Last winter the flu and related illnesses claimed the lives of more than 80,000 people in the U.S., making it the deadliest season in four decades, yet health professionals worry that many are still ignoring advice to get an annual flu shot, National Public Radio reported.
Speaking at a news conference hosted by the National Foundation for Infectious Diseases on Thursday, U.S. Surgeon General Dr. Jerome M. Adams stressed that flu vaccines save lives and that it was not just about the individual, but keeping the community safe as well, according to CNN.
The U.S. vaccination target rate is 70 percent, but NPR noted that it only reached 47 percent last year in the U.S.
There are many misconceptions surrounding the flu vaccine, but here are five consensus reasons why the flu shot should not be ignored:
1. Everyone is vulnerable: The Centers for Disease Control and Prevention recommends that everyone from six months of age and older should get a flu vaccine every season. William Schaffner, medical director at the NFID, noted that the flu does not just impact those vulnerable, but can also knock young, healthy people and put them in intensive care, according to NPR.
2. It’s your social responsibility: Adams noted that it was the moral responsibility of each individual to get vaccinated against the flu as it protected friends, family members and ultimately the community from getting sick and spreading the illness, CNN reported.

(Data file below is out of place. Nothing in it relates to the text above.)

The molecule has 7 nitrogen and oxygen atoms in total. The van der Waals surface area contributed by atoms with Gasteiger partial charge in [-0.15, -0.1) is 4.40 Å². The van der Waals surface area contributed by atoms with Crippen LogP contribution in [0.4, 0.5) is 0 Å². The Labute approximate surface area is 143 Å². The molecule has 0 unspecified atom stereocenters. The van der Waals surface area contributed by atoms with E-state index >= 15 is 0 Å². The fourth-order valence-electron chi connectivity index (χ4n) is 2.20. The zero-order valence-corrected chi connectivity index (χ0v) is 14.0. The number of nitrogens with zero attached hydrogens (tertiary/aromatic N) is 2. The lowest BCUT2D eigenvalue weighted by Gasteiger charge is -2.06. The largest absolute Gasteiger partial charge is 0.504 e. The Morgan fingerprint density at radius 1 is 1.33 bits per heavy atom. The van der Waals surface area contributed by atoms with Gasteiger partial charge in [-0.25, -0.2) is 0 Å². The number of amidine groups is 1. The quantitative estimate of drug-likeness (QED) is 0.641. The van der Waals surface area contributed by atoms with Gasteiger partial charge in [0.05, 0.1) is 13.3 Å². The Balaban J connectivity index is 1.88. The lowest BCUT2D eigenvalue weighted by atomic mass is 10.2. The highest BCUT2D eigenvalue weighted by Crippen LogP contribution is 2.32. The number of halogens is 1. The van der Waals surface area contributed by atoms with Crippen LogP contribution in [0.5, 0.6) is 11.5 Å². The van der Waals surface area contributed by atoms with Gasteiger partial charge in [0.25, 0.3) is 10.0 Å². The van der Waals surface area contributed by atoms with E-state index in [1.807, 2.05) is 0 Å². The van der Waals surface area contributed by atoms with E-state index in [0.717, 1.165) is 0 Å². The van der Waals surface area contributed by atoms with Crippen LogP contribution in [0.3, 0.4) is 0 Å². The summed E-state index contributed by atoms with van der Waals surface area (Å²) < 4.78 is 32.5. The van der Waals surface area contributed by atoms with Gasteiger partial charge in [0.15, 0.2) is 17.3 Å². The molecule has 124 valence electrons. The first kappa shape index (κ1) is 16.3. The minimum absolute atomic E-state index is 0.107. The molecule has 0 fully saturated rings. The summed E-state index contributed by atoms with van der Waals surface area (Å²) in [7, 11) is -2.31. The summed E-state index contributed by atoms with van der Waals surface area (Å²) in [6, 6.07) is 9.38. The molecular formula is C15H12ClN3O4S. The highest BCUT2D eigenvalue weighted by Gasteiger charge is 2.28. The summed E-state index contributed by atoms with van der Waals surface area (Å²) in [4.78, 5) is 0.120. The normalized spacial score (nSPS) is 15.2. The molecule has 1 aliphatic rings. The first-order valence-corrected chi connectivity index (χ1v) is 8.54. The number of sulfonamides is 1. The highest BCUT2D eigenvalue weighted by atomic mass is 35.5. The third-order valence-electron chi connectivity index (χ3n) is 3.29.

3. It can lessen the severity of the flu: You may still get sick from the flu but if you have had your shot, the symptoms may be less severe, CDC noted. This is important considering that flu complications, including pneumonia, send more than 200,000 Americans to the hospital.
4. Your Immune protection declines: Some people skimp on having their regular flu shot but CDC recommends being vaccinated annually, even when the viruses the vaccine protects against have not changed from the previous season. This is because a person’s immune protection from vaccination declines over time.
5. It’s still the most effective preventative measure: The numbers don’t lie. CDC reported that the flu vaccine prevented roughly 5.3 million influenza illnesses, 2.6 million influenza-associated medical visits, and 85,000 influenza-associated hospitalizations from 2016 to 2017. Furthermore, the shot can reduce the risk of having to go to the doctor with flu by 30 percent to 60 percent.
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